Siskin: A typical part of one of the many flocks moving this morning
But the clear highlight of the day was the Siskins. In the two hours from 09:20, I had a stunning 2071 Siskins heading North. At this point, I retreated to the car as it started to drizzle. With the threatening clouds, I was expecting worse to come. But it cleared after twenty minutes, so I headed out again, but got side tracked with a mixed Tit & Warbler flock, which also contained a Spotted Flycatcher. As I was generally Birding, I had another 217 Siskins heading North. The final total for the morning was 2423 which appears to be a new UK day record for Siskins.
Siskins: Unfortunately, they are mainly moving about 50 metres from the best viewpoint. So to try & get closer for photos, means I'm not going to be able to see all the movement. Hopefully, I will get a chance for better photos, when I get some Vis Mig company from Graham Armstrong
It's well known to Vis Miggers that Birds will coast into the wind providing it's not too strong, i.e. the follow the coastline & fly into the wind. They get lift in the same way that aeroplanes do. So that explains why I need a Northerly based wind for South Haven to work. Birds happily head into the wind along the North-facing Studland Peninsula.
Siskin: I need to get a NE wind when Graham is also at South Haven to do the counting, while I try & improve on the photos. Also a day with blue skies, rather than 7/8 grey cloud cover will be a big improvement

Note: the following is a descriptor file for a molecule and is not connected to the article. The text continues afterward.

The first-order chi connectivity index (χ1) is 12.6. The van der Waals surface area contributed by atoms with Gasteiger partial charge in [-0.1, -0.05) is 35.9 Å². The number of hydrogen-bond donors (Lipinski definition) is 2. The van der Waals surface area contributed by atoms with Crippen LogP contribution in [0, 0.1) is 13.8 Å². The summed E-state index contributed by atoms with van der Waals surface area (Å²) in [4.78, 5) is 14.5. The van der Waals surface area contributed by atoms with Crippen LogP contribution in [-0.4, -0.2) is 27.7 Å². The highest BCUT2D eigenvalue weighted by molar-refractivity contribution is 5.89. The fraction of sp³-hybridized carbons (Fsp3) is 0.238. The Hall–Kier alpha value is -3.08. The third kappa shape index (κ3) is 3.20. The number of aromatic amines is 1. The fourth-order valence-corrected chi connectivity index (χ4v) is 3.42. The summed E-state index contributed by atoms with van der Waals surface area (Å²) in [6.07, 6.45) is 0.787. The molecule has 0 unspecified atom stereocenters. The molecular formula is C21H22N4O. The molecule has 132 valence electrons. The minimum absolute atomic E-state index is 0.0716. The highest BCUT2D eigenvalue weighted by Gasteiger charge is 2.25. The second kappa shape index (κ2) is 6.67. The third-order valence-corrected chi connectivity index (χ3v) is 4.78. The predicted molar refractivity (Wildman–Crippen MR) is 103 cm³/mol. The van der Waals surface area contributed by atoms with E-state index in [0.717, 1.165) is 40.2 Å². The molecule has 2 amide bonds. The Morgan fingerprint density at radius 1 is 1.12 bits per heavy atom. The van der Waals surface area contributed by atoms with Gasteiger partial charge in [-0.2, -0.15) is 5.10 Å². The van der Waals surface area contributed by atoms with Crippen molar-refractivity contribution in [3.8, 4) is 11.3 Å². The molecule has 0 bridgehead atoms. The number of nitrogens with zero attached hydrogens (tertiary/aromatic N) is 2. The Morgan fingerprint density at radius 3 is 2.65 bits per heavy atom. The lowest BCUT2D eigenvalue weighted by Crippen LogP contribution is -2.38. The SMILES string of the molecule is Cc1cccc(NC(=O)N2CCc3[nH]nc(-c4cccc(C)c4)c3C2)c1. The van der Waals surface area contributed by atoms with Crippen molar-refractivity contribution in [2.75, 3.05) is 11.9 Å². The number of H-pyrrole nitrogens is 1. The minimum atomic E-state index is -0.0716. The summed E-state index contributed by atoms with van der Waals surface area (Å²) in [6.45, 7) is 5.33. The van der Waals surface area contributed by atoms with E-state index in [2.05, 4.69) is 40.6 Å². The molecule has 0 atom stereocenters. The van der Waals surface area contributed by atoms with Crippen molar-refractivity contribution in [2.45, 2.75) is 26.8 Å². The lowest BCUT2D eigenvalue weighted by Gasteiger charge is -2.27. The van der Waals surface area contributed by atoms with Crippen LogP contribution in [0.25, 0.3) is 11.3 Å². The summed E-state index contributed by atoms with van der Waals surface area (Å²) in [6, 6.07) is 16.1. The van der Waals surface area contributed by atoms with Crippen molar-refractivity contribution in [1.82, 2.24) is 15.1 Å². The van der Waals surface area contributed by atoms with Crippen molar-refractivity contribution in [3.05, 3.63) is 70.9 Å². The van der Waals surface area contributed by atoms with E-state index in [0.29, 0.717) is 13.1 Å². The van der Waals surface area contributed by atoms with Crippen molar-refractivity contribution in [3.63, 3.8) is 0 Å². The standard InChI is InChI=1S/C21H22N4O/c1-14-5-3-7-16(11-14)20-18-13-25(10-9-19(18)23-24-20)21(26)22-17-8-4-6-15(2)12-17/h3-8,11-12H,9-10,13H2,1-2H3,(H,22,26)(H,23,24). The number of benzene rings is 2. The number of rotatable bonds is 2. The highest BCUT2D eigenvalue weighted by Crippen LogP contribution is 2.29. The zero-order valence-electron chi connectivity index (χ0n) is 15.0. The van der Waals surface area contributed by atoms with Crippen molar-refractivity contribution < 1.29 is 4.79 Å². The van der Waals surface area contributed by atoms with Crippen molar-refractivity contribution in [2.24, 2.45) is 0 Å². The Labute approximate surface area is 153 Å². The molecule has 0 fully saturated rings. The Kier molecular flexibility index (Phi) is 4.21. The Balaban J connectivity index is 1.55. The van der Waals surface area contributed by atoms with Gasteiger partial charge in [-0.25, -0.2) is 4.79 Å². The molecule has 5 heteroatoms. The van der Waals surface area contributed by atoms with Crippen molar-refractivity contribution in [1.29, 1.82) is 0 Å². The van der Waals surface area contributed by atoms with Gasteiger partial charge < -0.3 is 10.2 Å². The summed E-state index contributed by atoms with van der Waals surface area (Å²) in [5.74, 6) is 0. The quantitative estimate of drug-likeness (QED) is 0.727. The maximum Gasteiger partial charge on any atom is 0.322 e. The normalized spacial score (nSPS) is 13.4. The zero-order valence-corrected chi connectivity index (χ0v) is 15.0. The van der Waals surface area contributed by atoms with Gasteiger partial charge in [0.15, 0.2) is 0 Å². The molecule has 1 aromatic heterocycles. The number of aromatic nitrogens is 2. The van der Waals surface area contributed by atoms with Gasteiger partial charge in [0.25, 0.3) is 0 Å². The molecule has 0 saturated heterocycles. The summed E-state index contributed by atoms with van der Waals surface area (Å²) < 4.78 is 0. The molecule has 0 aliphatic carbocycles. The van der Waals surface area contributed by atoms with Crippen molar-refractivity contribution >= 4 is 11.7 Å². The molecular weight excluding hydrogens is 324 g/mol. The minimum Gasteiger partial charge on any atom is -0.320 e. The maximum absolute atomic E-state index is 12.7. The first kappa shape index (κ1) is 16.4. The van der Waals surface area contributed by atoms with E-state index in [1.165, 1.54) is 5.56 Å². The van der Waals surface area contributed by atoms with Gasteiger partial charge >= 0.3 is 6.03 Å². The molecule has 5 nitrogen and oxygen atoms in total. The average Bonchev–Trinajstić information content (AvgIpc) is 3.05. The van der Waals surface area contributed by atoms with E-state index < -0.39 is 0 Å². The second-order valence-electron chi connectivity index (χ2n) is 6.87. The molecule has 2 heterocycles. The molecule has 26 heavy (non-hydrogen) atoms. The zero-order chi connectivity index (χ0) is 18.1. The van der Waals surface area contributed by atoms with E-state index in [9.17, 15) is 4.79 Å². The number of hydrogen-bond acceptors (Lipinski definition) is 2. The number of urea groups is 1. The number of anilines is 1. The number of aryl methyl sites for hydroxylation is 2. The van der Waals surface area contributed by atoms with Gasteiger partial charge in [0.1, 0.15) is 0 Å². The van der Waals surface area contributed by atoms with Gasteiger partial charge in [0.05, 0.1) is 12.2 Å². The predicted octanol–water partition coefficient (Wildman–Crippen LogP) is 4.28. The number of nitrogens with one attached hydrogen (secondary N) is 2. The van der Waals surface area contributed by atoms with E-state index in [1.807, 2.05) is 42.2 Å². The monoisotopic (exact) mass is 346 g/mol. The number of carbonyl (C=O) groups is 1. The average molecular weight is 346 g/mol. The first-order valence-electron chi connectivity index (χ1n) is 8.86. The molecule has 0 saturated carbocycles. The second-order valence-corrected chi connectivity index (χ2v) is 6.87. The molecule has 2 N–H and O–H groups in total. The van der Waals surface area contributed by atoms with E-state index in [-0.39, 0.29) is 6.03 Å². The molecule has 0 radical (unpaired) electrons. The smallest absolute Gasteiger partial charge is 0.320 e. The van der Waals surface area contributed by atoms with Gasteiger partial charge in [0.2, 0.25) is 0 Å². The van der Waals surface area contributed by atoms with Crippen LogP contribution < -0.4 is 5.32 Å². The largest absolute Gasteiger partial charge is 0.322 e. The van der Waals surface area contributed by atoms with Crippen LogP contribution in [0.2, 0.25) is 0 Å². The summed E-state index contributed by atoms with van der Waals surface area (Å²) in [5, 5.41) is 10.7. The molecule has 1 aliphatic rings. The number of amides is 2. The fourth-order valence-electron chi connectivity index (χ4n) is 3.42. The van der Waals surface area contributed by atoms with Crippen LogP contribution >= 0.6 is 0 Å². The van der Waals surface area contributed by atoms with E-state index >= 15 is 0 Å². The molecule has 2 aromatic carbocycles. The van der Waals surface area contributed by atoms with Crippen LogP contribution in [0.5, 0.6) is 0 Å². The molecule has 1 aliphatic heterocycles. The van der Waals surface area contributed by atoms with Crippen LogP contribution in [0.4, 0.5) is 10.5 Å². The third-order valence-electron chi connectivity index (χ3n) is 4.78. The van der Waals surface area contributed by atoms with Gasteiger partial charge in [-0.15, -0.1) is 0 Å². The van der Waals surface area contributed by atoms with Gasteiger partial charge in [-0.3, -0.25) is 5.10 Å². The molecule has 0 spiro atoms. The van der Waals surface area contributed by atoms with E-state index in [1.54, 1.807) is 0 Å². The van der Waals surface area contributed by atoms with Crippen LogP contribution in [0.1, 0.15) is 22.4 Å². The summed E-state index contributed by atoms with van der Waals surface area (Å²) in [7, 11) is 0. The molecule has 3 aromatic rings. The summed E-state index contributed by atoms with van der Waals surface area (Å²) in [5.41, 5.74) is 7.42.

After my good Siskin movements last week, I have been thinking about where these Siskins had originated. First I had a play with the interactive analysis maps function on the excellent Vis Mig site. A quick play gave this excellent analysis map of the movements of Siskins since the start of August to 16 Sep. Think this link should work, even if you aren't logged onto the Vis Mig site. This shows the biggest movements have been in Dorset, followed by Sandwich Bay, Kent. But why should Dorset & Kent be so good. Clearly, these counties are both great & related: I now live in Dorset, but was born in Kent. But that seems to be purely coincidence & had to be ruled out. I needed some better theories. There seemed to be three options: 
  • Siskins moving out of the SW & coasting
  • Siskins moving South & hitting the coast, followed by coasting into the wind
  • Siskins arriving into Dorset via Normandy.
The latter isn't as daft as option as it sounds, as that is the route many Chaffinches take each year. A significant percentage of the Chaffinches moving South along the European coast, then seem to track up through Normandy, across to the Dorset coast, with many ultimately ending up in Ireland. But not having any feeling for which option was most likely (but quietly liking the French Connection), I asked around. Looks like that isn't the answer. 

This was the response from the ever helpful Clive McKay who is the UK Trektellen coordinator. I hope Clive won't mind me repeating his comments here:-